In the Tate Britain, London, there is an oil painting by Bonington of St.Omer.1 It shows the town from the same viewpoint but with a different composition in the foreground. Patrick Noon has suggested that although there is a connection between this oil and the present watercolor, both were conceived as finished, presentation, works.
The first owner of this sheet was probably Lewis Brown, a 'Bordeaux wine merchant of British nationality… who amassed a large collection of Bonington’s watercolours in the 1820s'.2 Another important early owner was Le Comte de Faucigny. He was a member of a Swiss banking family who played an important role in the restoration of the Bourbons to the French throne. In 1824 he married the illegitimate daughter of the Duc de Berry and the English actress Amy Brown, however in 1830, he was forced to flee to England after the July revolution. He owned a number of works by Bonington including the watercolor Fishing Boats Aground (New Haven, Yale Center for British Art) and the oil Coastal Landscape (Location unknown).3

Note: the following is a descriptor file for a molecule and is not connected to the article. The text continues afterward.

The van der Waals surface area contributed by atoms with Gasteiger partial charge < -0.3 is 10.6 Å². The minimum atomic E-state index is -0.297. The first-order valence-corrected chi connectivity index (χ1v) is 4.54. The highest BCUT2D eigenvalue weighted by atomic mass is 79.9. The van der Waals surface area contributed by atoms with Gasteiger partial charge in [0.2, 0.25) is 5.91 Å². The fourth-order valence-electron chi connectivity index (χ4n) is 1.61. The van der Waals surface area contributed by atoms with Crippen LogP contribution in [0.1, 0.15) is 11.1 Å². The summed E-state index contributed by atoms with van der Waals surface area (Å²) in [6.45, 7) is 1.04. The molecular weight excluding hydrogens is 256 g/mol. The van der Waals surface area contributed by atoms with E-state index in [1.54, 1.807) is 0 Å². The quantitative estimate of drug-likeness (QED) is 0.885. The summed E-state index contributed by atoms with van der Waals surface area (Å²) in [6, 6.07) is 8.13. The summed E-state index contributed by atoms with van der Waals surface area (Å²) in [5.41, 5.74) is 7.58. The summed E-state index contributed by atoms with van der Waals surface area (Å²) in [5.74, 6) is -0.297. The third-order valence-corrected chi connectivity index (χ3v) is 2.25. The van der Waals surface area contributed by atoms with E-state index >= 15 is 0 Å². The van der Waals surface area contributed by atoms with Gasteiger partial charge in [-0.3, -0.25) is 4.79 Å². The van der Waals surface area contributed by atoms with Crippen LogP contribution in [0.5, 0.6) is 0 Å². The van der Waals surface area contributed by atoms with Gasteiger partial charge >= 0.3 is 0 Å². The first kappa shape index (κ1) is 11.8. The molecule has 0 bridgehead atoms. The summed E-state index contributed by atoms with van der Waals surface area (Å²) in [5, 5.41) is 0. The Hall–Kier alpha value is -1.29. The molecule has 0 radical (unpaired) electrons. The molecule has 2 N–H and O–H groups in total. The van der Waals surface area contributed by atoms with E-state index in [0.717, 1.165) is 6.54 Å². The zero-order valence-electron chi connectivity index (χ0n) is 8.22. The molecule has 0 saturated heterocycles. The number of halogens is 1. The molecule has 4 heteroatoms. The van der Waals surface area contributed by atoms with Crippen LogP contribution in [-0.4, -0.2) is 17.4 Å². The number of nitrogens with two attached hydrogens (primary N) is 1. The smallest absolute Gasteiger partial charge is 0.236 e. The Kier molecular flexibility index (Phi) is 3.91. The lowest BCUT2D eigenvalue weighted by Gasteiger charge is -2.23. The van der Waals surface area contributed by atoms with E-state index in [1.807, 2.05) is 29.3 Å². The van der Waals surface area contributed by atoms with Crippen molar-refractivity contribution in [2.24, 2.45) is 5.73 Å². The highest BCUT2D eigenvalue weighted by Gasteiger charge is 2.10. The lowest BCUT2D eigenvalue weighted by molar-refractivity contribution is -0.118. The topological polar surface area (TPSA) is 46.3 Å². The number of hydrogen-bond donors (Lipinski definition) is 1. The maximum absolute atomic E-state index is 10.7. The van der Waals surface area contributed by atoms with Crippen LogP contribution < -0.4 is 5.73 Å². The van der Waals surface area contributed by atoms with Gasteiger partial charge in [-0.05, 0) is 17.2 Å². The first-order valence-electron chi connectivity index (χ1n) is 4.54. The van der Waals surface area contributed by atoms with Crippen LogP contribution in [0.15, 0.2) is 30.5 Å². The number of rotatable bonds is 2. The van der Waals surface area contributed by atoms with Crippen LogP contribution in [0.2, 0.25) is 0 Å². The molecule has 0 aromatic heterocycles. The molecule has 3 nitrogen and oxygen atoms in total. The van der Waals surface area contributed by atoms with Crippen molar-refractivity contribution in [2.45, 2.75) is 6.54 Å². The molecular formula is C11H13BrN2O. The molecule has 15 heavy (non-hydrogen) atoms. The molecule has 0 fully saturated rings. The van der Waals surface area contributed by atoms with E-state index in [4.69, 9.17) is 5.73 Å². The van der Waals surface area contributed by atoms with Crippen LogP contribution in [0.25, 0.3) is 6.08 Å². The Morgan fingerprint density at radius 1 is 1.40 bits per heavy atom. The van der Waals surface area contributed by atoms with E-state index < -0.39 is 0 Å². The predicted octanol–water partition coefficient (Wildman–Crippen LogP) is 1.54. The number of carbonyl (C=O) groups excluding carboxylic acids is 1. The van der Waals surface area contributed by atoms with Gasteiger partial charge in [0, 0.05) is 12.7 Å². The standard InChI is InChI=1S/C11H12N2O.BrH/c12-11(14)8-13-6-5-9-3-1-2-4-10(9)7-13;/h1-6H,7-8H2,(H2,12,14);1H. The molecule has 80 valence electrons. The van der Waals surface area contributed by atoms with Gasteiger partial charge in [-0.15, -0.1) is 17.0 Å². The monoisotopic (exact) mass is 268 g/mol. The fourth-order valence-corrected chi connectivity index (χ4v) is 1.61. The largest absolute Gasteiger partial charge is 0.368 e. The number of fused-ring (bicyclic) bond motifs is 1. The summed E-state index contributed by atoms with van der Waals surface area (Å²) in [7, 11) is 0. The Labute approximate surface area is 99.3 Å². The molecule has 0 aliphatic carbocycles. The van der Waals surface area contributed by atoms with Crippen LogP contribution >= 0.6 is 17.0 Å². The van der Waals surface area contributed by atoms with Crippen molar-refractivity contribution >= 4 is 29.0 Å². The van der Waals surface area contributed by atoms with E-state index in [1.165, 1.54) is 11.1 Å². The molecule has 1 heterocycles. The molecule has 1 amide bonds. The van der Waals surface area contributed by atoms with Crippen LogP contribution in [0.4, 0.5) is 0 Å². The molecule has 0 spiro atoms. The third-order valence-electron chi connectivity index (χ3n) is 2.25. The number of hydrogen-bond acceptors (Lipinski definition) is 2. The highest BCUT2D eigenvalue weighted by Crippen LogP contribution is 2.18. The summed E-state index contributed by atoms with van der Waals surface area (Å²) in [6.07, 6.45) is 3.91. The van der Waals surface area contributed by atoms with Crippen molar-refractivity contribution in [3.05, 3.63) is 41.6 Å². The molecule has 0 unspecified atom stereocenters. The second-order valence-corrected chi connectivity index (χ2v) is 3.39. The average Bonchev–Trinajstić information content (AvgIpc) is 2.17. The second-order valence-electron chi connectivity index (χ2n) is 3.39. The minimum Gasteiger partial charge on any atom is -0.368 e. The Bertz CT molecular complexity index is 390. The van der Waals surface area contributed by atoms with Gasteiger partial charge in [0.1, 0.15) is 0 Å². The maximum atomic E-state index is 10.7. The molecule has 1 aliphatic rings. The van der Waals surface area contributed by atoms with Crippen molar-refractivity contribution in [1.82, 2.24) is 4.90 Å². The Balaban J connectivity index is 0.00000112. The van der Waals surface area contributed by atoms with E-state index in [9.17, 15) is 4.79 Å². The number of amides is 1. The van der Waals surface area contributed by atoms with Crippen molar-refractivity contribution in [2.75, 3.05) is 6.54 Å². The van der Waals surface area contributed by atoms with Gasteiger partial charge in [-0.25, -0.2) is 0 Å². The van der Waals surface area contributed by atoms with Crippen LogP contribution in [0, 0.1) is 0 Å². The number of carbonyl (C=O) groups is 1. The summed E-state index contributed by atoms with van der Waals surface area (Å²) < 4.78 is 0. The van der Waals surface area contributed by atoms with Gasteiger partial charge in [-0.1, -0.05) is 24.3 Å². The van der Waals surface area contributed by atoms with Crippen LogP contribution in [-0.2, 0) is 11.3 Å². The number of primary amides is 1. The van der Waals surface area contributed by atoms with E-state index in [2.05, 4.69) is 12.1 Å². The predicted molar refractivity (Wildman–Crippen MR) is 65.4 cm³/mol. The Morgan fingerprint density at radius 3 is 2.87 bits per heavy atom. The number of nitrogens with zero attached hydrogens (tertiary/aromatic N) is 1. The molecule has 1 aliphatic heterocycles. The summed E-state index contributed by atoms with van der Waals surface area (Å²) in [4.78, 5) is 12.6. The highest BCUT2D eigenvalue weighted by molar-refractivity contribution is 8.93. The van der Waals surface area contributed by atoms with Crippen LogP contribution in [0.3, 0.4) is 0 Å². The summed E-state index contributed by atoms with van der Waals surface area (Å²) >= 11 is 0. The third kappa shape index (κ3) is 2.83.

1. P. Noon, Richard Parkes Bonington ‘On the Pleasure of Painting,' New Haven 1992, p. 112, no. 26
2. P. Noon, Richard Parkes Bonington, the complete paintings, New Haven 2008, p. 88
3. Ibid., nos. 92 and 182
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